‘We are scared – listen to us!’ London students inspired by Greta Thunberg demand at climate protest

By Laurie Goering

LONDON – Saying adults were not doing enough to deal with increasingly serious threats from climate change, thousands of school children across Britain missed classes and packed protests Friday, demanding faster action to protect their future.

“We will go back to school when you make the climate cool,” read one homemade sign in London’s Parliament Square – one of more than 60 protest locations across the country, organisers of the Youth 4 Climate strike said.

Young protesters – some in their school uniforms – whistled, chanted, waved signs and for a time blocked traffic outside Parliament, climbing on top of a red doubledecker tourist bus to demand, “Change! Now!”.

Orla de Wardener, 10, said she had been inspired by the example of Greta Thunberg, a 16-year-old student whose regular Friday protests outside Sweden’s parliament have led to a spreading international school strike movement.

After reading about Thunberg in a children’s science magazine, “I was totally enthralled with her. She’s amazing,” said de Wardener, a student at Weston Park Primary School near Finsbury Park in north London.

Adults, she said, do not act on climate change because “they’re involved with their money and their work. They don’t care,” said de Wardener, who sported a polar bear hat and a hand-coloured sign reading, “Your failure, our future”.

Politicians, she said, “have had their life. They don’t see much point in fighting for the future”.

Orla de Wardener, 10, and Iris Adderley, 9, of Weston Park Primary School in London wear animal hats and carry signs at a youth climate protest in London’s Parliament Square, February 15, 2019. Thomson Reuters Foundation/Laurie Goering

Her classmate, 9-year-old Iris Adderley, said she was worried about the quickening pace of extinctions in nature, and the risks of sea level rise, including flooding in Britain.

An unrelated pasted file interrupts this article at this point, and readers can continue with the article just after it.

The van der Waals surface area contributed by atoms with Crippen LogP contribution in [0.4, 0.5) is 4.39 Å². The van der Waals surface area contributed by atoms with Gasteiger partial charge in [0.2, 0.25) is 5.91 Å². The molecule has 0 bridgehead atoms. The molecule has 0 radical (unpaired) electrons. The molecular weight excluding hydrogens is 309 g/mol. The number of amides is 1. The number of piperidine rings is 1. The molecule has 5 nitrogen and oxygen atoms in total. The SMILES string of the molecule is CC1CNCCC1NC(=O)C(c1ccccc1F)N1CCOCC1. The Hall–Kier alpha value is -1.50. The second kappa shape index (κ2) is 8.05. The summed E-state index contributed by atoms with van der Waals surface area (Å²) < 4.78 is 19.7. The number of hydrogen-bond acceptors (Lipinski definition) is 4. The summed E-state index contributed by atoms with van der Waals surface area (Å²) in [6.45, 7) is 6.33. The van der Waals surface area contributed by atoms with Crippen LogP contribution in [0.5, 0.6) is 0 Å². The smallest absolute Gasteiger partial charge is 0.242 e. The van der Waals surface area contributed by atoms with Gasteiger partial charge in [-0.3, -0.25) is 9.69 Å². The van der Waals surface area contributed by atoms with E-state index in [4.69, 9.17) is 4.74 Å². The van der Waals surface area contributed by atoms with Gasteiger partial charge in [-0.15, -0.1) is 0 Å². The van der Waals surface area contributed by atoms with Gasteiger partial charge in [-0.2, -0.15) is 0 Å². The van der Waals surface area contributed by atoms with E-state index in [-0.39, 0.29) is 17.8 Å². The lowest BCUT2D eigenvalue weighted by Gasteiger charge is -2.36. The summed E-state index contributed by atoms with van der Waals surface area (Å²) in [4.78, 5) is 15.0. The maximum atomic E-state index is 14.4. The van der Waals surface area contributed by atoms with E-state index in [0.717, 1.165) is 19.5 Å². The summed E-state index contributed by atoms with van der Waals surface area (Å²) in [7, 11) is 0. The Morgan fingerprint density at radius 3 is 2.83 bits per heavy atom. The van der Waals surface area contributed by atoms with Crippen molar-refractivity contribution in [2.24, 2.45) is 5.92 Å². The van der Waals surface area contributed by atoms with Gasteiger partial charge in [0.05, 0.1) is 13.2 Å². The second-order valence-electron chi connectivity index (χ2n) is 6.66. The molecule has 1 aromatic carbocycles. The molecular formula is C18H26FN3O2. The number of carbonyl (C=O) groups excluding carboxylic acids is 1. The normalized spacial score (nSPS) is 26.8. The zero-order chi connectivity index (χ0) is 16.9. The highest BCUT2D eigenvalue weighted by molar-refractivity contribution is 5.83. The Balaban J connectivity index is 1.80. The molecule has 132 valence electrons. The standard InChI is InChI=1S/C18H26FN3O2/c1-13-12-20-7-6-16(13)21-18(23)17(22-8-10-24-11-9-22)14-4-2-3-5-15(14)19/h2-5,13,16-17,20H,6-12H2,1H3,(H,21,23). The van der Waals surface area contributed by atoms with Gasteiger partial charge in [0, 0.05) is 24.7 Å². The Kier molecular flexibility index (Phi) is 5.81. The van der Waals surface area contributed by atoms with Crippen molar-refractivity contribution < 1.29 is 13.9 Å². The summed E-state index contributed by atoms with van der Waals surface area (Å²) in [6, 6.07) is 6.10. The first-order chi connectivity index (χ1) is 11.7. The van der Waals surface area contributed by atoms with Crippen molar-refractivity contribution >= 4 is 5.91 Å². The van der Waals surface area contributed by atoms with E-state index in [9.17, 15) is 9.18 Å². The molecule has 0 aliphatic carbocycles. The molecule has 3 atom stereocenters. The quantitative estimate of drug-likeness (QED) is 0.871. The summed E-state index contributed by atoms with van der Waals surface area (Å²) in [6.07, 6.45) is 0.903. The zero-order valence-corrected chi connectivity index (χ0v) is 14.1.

“Adults just don’t think about it enough,” she said.

Nora Mackay, 15, a student from south London, said her school’s administration had discouraged students from attending the protest, “but everyone is here anyway”, she said.

“My parents said go on the march. The future of the world is more important than one day of school,” she said, standing with dozens of placard-waving classmates in the square.


Christiana Figueres, who was U.N. climate chief when the 2015 Paris Agreement on climate change was agreed, said she hoped politicians would heed the “deeply moving voice of youth and schoolchildren, who are so worried about their future”.

That children feel they need to strike to draw attention to the problem “is a sign we are failing in our responsibility to protect them from the worsening impacts of climate change,” she said.

John Sauven, the executive director of Greenpeace UK, said students were taking action because “young people know their lives are going to be changed dramatically by the impacts of climate change”.

“The risks that older people hope they might dodge are the problems the young will inherit,” he warned in a press release. “While we’re failing to deliver the changes young people need, we can hardly blame them for taking action themselves.” Thomson Reuters Foundation

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